The right time to study abroad
Iarrived in the United States as a fresh college graduate from Nanjing University 14 years ago for higher studies, and ultimately completedmy doctorate at JohnsHopkins University inMaryland. At that time, it was rare to hear about Chinese students funding their studies. A vast majority of Chinese students were, like me, getting full scholarship from American universities covering their tuition as well as living expenses.
Times have changed drastically. The booming Chinese economy has given rise to a more affluent middle class and, as a result, more Chinese families can now afford to pay for college education in the US— which is quite challenging even for average American families.
I started teaching in a private research university, nestled in a quiet and almost never-changing upstateNewYork, eight years ago. What has added to the vitality of the small town is the pronounced increase in the number of Chinese undergraduate students, accompanied by the mushrooming of Asian restaurants and grocery stores that cater to this population. I have interacted with many of these undergraduates, inside and outside classrooms, and know that almost all of them are self-financed students (rather their parents pay their tuition and other expenses).
With deep enough pockets to afford expensive higher education abroad, many Chinese parents wonder when they should get their children admitted to overseas universities. To help them make an informed decision, I share some thoughts about the difference between undergraduate and graduate students in American universities. Simply put, the difference is in two areas: academic life and social life.
Academically, undergraduates are required to do more course work than graduate students. A typical American undergraduate requires four years of course work and more than 100 credit hours to complete his/her studies, while graduate students are typically required to do a maximum of two years of course work. Graduate students, particularly doctoral candidates, spend the majority of their time on research and their goal is to write a thesis or dissertation.
Besides, undergraduate students also need to do a much wider range of course work than graduate students. Graduate students tend to be pre-screened and often concentrate on a fewsubjects such as natural science and engineering, while undergraduates often come without a specific major and are in no haste to declare one in most universities.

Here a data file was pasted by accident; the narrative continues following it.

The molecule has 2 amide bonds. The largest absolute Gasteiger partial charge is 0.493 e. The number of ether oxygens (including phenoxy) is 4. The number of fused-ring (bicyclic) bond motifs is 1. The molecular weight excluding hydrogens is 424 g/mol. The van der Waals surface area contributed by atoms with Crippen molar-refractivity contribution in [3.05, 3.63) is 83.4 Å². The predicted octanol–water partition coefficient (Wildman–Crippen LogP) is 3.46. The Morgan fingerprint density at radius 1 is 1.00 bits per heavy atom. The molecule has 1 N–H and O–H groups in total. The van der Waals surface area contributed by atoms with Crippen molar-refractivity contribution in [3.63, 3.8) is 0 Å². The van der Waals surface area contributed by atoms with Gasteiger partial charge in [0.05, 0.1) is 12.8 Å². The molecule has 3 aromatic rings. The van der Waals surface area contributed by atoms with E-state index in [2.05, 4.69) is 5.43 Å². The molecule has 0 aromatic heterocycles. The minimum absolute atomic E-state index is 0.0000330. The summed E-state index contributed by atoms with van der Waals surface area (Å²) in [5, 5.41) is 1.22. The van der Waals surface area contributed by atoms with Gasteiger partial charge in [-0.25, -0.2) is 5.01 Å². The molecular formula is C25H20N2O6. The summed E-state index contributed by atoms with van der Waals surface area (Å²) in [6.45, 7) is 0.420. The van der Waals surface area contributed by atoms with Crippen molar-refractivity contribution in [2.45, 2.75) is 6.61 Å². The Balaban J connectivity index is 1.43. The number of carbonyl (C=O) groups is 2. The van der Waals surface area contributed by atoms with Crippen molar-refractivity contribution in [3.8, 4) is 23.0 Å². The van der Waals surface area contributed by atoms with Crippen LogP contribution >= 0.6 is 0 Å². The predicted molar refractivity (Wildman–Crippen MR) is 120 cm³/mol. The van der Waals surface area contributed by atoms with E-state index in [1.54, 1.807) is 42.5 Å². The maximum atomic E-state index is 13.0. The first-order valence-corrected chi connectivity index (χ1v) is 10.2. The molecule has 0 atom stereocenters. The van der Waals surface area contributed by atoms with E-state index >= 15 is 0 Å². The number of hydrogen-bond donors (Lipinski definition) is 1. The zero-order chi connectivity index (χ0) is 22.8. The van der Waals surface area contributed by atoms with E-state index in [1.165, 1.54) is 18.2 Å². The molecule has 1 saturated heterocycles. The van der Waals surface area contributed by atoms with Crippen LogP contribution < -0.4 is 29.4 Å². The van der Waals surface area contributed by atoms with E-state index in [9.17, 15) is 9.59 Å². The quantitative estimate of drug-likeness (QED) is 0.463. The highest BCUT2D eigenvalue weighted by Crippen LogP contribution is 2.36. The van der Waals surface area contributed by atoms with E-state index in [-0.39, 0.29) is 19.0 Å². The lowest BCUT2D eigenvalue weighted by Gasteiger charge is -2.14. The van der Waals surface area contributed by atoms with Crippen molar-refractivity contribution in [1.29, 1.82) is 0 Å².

So if you are looking at the academic field, graduate students from China tend to concentrate on a few subjects such as science and engineering, while undergraduates spread out into social science, arts and journalism. As such, undergraduates are exposed to a variety of disciplines.
More importantly, they are more likely to be influenced by liberal and multicultural education of American universities. The exposure to the liberal arts tradition of American undergraduate education at times also demands a good command of the English language, both oral and written. So attending to written and other culturally relevant courses could exert pressure on undergraduates and even leave them stressed. Graduate students in hard science and engineering often do not have such course requirements, so they may be exempted from such stress.
Socially, undergraduates and graduate students also inhabit different spaces. Most American universities have norms that require undergraduates to live in dormitories on their campuses, while graduate students often rent or buy apartments. In other words, graduate students live a relatively individual or family-centric life, while undergraduates share a more collective living environment.
Therefore, undergraduates from China are under a lot more pressure to assimilate American language and culture, especially because they share the dormitories and hostels with their American counterparts. Graduate students, however, may not feel any such pressure, because they can live with their friends or relatives, eat the food of their choice and speak in their mother tongue. Although Chinese undergraduate students may be on the fast track to adjust to American lifestyle, tensions and anxieties borne out of cultural shock and the accompanying identity crisis may emerge. On the other hand, graduate students could benefit from the shelters provided by “friendly” groups, but it could, in turn, make them feel socially isolated and separated from their universities and society at large.
Ultimately, the decision of when to study abroad requires the understanding of what a student wants from his/her overseas education. That self-reflection is the critical first step toward a meaningful and rewarding experience of studying abroad. The author is tenured associate professor in Sociology, Maxwell School of Citizenship and Public Affairs, Syracuse University, Syracuse, New York.